Jack Bauer Lives Another Day. The Question Is: 'Why?'

Daniel Smith/FOX

The most notorious television series of the Bush-Cheney years is coming back to Fox on Monday. In 24: Live Another Day, rogue anti-terrorist agent (and poster boy for the efficacy of torture) Jack Bauer, after running amok and blowing away Russia's foreign minister four years ago, is still a wanted man. Played, as ever, by Kiefer Sutherlandwho's gotten so mulish in the role that he might as well be towing a farm cart with his teethJack is modeling a hoodie in London when new President James Heller (William Devane) comes to town to dicker with the British Prime Minister (Stephen Fry) over the lease of an island base that's apparently needed to keep those fun U.S. drones annihilating our Middle Eastern enemies, a priority our transatlantic chums are bewilderingly unthrilled about enabling.

As it happens, Heller isn't crazy about drones eitherof course not, civilized guy he is. But "the ugly truth," he says, "is that what we do has worked."

Since pretty much the only thing presidents are good for on 24 is to wear bull's-eyes on their backs, it's no surprise that Heller's also being targeted for assassination, by of a peacenik outfit that's like Wikileaks gone morehow to put this?proactive.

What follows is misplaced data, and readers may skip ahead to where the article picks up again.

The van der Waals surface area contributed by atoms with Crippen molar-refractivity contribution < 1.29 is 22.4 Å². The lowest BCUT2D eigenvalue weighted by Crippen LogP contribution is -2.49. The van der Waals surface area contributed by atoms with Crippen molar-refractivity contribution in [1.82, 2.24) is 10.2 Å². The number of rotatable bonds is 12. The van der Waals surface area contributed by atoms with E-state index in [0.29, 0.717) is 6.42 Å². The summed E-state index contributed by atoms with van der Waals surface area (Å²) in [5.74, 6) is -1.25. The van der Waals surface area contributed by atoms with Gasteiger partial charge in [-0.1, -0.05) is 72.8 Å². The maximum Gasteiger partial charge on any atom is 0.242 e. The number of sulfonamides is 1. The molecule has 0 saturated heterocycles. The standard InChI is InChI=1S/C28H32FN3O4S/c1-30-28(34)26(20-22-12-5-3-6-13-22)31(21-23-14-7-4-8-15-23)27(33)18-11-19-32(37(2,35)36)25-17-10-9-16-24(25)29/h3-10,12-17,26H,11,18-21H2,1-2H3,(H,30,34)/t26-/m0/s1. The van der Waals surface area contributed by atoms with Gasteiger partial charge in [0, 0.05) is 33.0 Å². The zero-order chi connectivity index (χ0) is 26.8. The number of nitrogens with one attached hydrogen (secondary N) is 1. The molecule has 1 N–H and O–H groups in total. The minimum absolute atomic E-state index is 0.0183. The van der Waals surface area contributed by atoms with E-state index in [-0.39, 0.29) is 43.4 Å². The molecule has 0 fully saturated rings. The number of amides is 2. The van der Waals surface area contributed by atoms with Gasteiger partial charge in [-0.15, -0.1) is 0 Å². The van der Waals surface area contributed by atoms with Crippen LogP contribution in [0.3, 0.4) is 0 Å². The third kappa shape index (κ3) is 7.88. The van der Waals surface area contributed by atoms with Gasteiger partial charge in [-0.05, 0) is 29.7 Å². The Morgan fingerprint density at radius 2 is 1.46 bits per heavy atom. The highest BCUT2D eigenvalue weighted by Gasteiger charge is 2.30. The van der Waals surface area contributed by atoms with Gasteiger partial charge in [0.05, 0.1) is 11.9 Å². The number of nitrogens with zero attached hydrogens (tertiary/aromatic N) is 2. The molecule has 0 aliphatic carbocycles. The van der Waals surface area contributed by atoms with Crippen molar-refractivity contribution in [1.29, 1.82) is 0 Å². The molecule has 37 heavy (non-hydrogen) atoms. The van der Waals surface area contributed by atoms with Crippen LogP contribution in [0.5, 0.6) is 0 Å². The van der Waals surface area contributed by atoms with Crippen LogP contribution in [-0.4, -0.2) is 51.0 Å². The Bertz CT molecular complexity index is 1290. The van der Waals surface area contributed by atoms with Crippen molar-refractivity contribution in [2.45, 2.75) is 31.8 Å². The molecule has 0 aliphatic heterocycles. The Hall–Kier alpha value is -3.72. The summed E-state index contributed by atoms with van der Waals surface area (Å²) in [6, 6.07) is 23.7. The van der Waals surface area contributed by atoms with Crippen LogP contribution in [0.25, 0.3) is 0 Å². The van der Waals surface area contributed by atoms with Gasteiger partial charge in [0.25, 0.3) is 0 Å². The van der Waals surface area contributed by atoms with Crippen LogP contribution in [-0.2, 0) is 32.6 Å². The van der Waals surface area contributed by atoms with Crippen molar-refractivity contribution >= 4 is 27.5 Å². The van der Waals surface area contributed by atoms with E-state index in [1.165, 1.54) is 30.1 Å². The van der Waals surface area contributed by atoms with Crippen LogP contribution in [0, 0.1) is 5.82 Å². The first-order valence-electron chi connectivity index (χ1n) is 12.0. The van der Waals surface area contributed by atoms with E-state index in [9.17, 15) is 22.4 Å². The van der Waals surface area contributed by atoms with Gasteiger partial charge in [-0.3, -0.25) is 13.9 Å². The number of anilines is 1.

Naturally, the CIA suspects that Jack is among those out to do the prez harm, but the surprisingly easy time they have nabbing him is a hint that our man has other plans up his sleeve. Several kabooms and one gutted CIA London station later, he. . .  well, I don't really need to go on, do I?  

In its Live Another Day revival, 24 plays the same game it always has: toying with ultra-contemporary moral ambiguities at more or less the level a cat toys with a crippled sparrow, then stepping aside to let Jack-be-nimble do his tactless but resolute thing. Even though it's his latter-day fate to be misunderstood and the victim of calumny by his own side, he can be counted on to out-proactive anybody in sightbrutally, sure, but you know what they say about omelets and eggs. He'd rather be soiled by his sins than namby-pamby.